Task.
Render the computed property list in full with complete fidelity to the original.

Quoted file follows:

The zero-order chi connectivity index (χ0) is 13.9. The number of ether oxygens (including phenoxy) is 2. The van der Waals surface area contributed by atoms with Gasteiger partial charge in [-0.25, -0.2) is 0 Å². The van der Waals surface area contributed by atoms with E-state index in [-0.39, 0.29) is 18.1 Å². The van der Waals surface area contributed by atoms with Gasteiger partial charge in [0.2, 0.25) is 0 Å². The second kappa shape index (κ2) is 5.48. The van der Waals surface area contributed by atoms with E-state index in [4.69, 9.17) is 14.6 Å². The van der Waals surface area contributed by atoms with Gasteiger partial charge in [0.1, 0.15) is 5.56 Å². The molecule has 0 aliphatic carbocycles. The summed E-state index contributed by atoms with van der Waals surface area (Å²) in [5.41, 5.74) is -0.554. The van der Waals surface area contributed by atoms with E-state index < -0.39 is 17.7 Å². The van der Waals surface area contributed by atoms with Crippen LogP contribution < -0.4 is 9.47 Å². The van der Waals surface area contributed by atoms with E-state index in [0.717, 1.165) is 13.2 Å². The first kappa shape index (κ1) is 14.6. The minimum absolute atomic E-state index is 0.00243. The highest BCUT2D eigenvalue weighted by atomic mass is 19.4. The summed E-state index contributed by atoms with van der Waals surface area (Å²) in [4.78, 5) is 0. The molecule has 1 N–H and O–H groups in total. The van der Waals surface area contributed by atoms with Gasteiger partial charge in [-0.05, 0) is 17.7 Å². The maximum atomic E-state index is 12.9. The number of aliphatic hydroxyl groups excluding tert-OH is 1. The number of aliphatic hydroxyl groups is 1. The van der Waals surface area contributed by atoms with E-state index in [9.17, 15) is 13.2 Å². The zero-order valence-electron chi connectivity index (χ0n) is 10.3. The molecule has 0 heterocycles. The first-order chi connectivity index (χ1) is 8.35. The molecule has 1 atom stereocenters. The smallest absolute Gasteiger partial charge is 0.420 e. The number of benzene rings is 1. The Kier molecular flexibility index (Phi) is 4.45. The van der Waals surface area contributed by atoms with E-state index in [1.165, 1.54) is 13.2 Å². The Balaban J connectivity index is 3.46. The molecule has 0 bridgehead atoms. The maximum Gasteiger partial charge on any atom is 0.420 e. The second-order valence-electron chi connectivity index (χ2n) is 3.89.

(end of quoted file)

The zero-order chi connectivity index (χ0) is 13.9. The number of ether oxygens (including phenoxy) is 2. The van der Waals surface area contributed by atoms with Gasteiger partial charge in [-0.25, -0.2) is 0 Å². The van der Waals surface area contributed by atoms with E-state index in [-0.39, 0.29) is 18.1 Å². The van der Waals surface area contributed by atoms with Gasteiger partial charge in [0.2, 0.25) is 0 Å². The second kappa shape index (κ2) is 5.48. The van der Waals surface area contributed by atoms with E-state index in [4.69, 9.17) is 14.6 Å². The van der Waals surface area contributed by atoms with Gasteiger partial charge in [0.1, 0.15) is 5.56 Å². The molecule has 0 aliphatic carbocycles. The summed E-state index contributed by atoms with van der Waals surface area (Å²) in [5.41, 5.74) is -0.554. The van der Waals surface area contributed by atoms with E-state index < -0.39 is 17.7 Å². The van der Waals surface area contributed by atoms with Crippen LogP contribution < -0.4 is 9.47 Å². The van der Waals surface area contributed by atoms with E-state index in [0.717, 1.165) is 13.2 Å². The first kappa shape index (κ1) is 14.6. The minimum absolute atomic E-state index is 0.00243. The highest BCUT2D eigenvalue weighted by atomic mass is 19.4. The summed E-state index contributed by atoms with van der Waals surface area (Å²) in [4.78, 5) is 0. The molecule has 1 N–H and O–H groups in total. The van der Waals surface area contributed by atoms with Gasteiger partial charge in [-0.05, 0) is 17.7 Å². The maximum atomic E-state index is 12.9. The number of aliphatic hydroxyl groups excluding tert-OH is 1. The number of aliphatic hydroxyl groups is 1. The van der Waals surface area contributed by atoms with E-state index in [9.17, 15) is 13.2 Å². The zero-order valence-electron chi connectivity index (χ0n) is 10.3. The molecule has 0 heterocycles. The first-order chi connectivity index (χ1) is 8.35. The molecule has 1 atom stereocenters. The smallest absolute Gasteiger partial charge is 0.420 e. The number of benzene rings is 1. The Kier molecular flexibility index (Phi) is 4.45. The van der Waals surface area contributed by atoms with E-state index in [1.165, 1.54) is 13.2 Å². The Balaban J connectivity index is 3.46. The molecule has 0 bridgehead atoms. The maximum Gasteiger partial charge on any atom is 0.420 e. The second-order valence-electron chi connectivity index (χ2n) is 3.89.